Whycocomagh Gathering
at the Whycocomagh Education Centre,
Whycocomagh, Cape Breton
(8 October 2005)

Our arrival in Cape Breton was heralded this year by thick grey clouds and torrential downpours, a bout of nasty weather that followed us from the Maine border, across New Brunswick and Nova Scotia, and settled in for a spell.

But the swollen skies and puddled streets couldn't dampen day two of Celtic Colours, our first night on the island for a week's splendid music.

Award-winning singer-songwriter David Francy got things going with a selection of his expressive stories and songs. Coupled with singer-guitarist Shane Simpson, Francey brought the eager Whycocomagh crowd into his world with songs including "Tonight in My Dreams" (which Francey described as "the one happy song in the set") and "Torn Screen Door," which laments the loss of a viable farm and lifestyle to debt.

Next up, the formidable MacGillivray clan -- talented siblings Kendra, Sabra and Troy -- demonstrated the power of Nova Scotia traditions. Beginning their set with Kendra on fiddle, Troy on keyboard and Sabra on bodhran, they led the audience through an animated, lively, wonderful program.

Kendra, center stage, is a firecracker when she plays, legs pumping madly with the beat. Sharing in the family tradition, she first introduced a polka set learned from her grandfather, who first recorded it in the 1930s. Next, Troy -- with a flurry of fingertips -- played the "Mary Queen of Scots" set on keyboards; the set was previously recorded on fiddle on his latest CD, but built to an amazing climax in this arrangement.

Sabra leapt to her feet and, with fellow dancer Kelly MacArthur, showed how Cape Breton footwork looks with practiced professionals in the tap shoes. Arms relaxed and swaying, legs loose and precise in their movements, backs and shoulders in a perfect line, long ponytails bobbing in time and grinning broadly, the two young women moved in perfect unison, tirelessly beating out a mighty rhythm as Troy and Kendra pounded out the melody. Then, Sabra (only slightly winded) took over the keyboard (her first public performance on the instruments, her siblings quickly pointed out to Sabra's embarrassment) while Kendra and Troy worked into a perfectly matched fiddle duet of strathspeys and reels -- Kendra looking completely relaxed, the music an effortless extension of her arms, while the equally gifted Troy played with a look of focused concentration and, for a brief portion of the set, showed his own skill at dancing.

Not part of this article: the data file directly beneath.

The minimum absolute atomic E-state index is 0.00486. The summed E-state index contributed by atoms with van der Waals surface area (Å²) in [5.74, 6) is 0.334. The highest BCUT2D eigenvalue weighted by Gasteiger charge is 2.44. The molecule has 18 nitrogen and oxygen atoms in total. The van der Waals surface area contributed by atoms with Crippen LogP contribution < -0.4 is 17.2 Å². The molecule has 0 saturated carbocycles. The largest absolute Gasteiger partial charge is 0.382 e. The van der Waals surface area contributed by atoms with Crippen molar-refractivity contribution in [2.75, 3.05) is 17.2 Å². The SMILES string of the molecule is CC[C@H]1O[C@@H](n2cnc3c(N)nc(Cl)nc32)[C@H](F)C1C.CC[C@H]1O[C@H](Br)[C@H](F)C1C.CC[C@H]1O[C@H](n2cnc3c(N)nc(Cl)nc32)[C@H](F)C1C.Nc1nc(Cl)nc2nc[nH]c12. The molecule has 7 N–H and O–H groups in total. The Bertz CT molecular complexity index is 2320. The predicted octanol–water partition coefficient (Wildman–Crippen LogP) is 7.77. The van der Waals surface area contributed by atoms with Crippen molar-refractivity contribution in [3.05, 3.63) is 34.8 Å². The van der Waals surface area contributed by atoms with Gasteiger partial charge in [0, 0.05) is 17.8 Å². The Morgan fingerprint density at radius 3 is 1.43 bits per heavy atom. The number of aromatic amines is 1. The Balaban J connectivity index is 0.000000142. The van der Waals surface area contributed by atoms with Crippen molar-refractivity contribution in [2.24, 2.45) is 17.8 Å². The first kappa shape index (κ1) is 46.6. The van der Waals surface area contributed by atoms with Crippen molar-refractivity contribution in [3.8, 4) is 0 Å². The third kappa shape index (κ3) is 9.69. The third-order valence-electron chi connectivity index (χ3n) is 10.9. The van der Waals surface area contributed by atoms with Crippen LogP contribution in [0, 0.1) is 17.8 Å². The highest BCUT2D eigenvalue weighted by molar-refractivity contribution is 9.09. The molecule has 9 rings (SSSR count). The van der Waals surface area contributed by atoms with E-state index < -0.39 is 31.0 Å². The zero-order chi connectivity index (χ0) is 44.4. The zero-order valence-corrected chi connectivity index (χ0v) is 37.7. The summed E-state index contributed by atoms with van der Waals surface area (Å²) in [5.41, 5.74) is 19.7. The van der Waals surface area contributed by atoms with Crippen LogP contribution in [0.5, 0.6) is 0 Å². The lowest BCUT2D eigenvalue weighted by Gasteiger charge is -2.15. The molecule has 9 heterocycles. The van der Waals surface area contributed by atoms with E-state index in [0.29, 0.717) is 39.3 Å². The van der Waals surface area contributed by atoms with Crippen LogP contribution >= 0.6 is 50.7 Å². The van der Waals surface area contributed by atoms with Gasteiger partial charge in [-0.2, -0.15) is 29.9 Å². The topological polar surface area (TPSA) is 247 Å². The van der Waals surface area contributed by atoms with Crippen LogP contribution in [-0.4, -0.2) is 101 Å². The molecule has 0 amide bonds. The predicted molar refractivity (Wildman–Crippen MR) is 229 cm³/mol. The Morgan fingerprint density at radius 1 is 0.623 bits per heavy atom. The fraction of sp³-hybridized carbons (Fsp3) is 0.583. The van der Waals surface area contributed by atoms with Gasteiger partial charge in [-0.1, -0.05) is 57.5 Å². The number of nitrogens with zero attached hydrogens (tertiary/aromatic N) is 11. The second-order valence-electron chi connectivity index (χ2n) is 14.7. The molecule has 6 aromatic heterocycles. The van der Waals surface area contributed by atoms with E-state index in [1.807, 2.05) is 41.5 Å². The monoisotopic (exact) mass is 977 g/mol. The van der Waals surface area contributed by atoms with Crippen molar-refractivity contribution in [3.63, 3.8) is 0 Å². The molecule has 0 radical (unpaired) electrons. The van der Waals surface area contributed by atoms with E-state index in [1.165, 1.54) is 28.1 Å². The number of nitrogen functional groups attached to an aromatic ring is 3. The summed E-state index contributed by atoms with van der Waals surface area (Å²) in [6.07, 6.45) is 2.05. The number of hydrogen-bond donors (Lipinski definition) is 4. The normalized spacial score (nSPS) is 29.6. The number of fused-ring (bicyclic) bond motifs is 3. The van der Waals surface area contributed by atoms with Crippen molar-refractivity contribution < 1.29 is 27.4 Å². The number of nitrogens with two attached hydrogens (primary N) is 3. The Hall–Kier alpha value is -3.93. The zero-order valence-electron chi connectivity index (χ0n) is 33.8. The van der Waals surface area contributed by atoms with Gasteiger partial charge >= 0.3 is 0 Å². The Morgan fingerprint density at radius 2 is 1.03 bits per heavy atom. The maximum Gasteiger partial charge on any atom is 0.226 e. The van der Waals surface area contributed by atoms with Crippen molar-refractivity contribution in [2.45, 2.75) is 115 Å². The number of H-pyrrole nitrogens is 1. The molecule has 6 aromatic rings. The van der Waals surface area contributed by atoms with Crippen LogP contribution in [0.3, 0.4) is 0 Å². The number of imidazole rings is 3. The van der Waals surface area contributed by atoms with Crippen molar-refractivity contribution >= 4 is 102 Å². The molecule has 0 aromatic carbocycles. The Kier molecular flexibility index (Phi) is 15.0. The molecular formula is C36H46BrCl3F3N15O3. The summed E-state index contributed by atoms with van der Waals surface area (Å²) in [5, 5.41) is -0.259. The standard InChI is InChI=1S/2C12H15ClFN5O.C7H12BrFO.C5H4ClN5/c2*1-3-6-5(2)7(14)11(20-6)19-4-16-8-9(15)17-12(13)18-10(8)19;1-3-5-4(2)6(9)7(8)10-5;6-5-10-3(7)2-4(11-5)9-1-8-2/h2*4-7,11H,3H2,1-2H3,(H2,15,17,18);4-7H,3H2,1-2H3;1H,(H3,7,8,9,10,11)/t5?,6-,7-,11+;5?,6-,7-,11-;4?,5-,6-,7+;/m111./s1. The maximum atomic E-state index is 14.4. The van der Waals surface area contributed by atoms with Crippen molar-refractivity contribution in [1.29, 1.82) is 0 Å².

For the final set, the MacGillivrays returned to their original positions and launched into a stately melody, building -- as, of course, it must -- into a fast, heel-pounding set. Kendra's smile was infectious as she (and her newly styled, slightly reddened hair) bounced in time, Troy matched her beat for beat on the keys and Sabra again demonstrated why she is one of the island's leading proponents of the dance. Their standing ovation was well earned.

And the energy level kept building. After a brief intermission, the twang of a jaw harp signaled the beginning of Le Vent du Nord's display of Quebecois music. The French-Celtic connection was full of frantic energy, a high-energy and gravity-defying parade of tunes and songs about love, both comic and tragic. The lyrics -- often presented a cappella, in a strong four-part vocal arrangement or as a call-and-response -- were expressive even in French (a language I sadly do not understand).

And let's not forget the fantastic foot percussion that punctuated the music, primarily the work of fiddler Olivier Demers who demonstrated freakish levels of energy as he played. And of course there's Benoit Bourque, a giant scarecrow of a man, all smiles and footwork as he showed off his own brand of stepdancing and maybe even an extra joint or two in each leg. Frankly, I'd hate to be on stage after that, if for no other reason than the fear that every single supporting nail must have been shaken loose under the foot-stomping barrage.

We looked to Nicholas Boulerice for a lesson in the power, majesty and versatility of the hurdy-gurdy, "the most beautiful of all instruments." And then Benoit leapt from the stage to lead the audience in an arm-circling, pinky-linking dance that snaked through the seated crowd.

For the finale, Kendra and Troy got things rolling with a strathspey, tossed it to Francey for a bit of "Rantin' Roarin' Willie" and then joined the full ensemble for a fierce set of jigs and reels, featuring additional dancing by Sabra and Benoit, plus a surprise from emcee Burton MacIntyre, a local institution in dance, when he very nearly lost his kilt (twice) while partnering with Lt. Gov. Myra Freeman. Burton took it all in good humor, of course, blaming a recent diet for the garment's looseness.

The Whycocomagh crowd was in high spirits as everyone filed from the building and back into the rain. The week was just begun, and there was plenty of music still to come.

by Tom Knapp
22 October 2005